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In terms of musical selection, the general search functionality of turntable.fm seemed a bit limited (searching for an artist, say Nirvana, turned up only a handful of the band's biggest hits) when compared to the in-depth catalogs of Spotify or Rdio. I may be mistaken about this, but I believe a many Turntable.fm users upload their own tracks (or at least it seemed that way, as I checked out a number of rooms focusing on musical mashups). In terms of plans or pricing, at the time of this writing, there is no paid plan option or an app for smart phones or tablet devices.
Lastly, though there are clearly other options as well, we have Pandora. What started in 2000 as the Music Genome Project has become ubiquitous with internet music streaming. The idea, for those who may not know, is that users search for artists, songs, or albums to create a unique, personal music "station." Using the musical details of each track (melody, harmony, instrumentation, rhythm, genre, etc.), Pandora then selects similar artists and songs to your original choice. Users can created up to 100 stations, mixing and matching them as necessary to create a random playlist of all your favorite types of music. To help identify what you actually want to here, users are also able to Like or Dislike any song (Dislikes will be dropped from that station's playlist). The only catch is that you can't actually choose a specific song to play (or repeat them). The order is totally up to the computer, and much more like a radio experience than iTunes.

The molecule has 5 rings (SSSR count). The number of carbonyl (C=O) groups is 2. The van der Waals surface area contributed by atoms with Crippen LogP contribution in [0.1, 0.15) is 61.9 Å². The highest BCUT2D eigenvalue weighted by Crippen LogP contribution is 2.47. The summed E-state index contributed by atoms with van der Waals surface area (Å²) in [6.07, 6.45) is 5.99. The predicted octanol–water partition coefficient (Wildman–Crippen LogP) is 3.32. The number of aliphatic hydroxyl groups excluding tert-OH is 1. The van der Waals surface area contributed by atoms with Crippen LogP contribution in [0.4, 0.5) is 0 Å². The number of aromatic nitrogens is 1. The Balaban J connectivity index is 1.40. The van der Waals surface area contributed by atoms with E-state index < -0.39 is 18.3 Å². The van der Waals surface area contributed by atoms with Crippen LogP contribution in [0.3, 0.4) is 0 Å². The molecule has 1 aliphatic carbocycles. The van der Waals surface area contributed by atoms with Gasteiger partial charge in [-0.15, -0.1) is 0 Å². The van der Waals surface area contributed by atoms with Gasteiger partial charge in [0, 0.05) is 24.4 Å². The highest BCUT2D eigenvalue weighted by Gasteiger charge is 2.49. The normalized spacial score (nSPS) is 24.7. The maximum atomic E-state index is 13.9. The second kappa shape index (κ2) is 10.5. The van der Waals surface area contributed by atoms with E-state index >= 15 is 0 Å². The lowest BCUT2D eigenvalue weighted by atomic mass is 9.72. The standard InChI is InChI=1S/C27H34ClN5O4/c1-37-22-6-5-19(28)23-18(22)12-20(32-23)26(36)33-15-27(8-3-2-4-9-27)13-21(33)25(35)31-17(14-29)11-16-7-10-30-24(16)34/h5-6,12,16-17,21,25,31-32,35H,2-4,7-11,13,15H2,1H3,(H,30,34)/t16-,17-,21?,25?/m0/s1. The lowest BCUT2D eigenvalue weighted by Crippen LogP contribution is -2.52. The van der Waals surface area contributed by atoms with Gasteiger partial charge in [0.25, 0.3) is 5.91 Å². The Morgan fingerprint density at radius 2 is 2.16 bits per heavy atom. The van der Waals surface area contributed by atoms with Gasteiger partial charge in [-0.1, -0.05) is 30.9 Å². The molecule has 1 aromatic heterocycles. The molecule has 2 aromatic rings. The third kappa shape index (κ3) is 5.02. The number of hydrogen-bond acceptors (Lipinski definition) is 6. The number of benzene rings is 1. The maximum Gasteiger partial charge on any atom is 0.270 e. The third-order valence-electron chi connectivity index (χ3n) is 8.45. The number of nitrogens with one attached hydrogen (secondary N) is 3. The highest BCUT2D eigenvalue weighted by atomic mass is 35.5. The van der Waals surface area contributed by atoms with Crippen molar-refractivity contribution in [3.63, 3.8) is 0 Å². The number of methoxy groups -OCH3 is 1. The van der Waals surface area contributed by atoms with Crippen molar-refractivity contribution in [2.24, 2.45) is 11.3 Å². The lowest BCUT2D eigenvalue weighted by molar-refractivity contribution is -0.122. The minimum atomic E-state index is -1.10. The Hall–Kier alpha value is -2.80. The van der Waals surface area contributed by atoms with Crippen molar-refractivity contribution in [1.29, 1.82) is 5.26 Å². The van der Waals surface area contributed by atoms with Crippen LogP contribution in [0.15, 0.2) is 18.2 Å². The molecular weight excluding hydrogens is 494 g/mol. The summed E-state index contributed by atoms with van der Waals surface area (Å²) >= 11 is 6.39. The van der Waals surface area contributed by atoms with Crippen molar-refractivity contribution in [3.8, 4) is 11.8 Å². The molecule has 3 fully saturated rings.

Pandora is available in two versions. Pandora is free for up to 40 hours of ad supported music per month. Pandora One, at a cost of $36/year (which amortizes to $3/month), includes a desktop application, unlimited commercial free music streaming at a higher bit rate, and the ability to "skip" more tracks. Pandora One is currently available with a 24 hour free trial. The best part about both versions of Pandora is the free app which allows AirPlay streaming to a dedicated listening environment (for those, like me, who do not have a computer hooked up to my best sound system). Also, because Pandora was at the forefront of streaming music, it's already built-in to many modern network-capable electronics such as Blu-ray Disc players, smart phones and AV Receivers.
Spotify and Rdio offer simple, familiar user experiences for anyone who has used Windows Media Player or iTunes. The one thing that seems to be missing from Spotify is a musical genre browsing. For each artist, you can browse "related artists", but I didn't see a way to check out "film scores" or "country" or "heavy metal" or "pop" (unless they happen to be part of an album titled after a genre, like a Divas of Jazz, etc.). That's not to say it's difficult; one just has to have an idea what he or she is already wants.
Turntable.fm is a completely different experience. Going to Turntable.fm to listen to others works quite easily -- look around for a particular genre and listen away with no ads or delays -- but you don't have a choice in what plays. For that, you have to find an empty DJ spot and then wait your turn. Definitely not a deal breaker, but not quite a simple as the other three services we're talking about here.
Pandora is super easy to use as well, and does a lot of great legwork in terms of figuring out what you like or don't; again, the drawback here is that if you're in the mood to listen to that one favorite song, you'll have to wait and hope it eventually plays.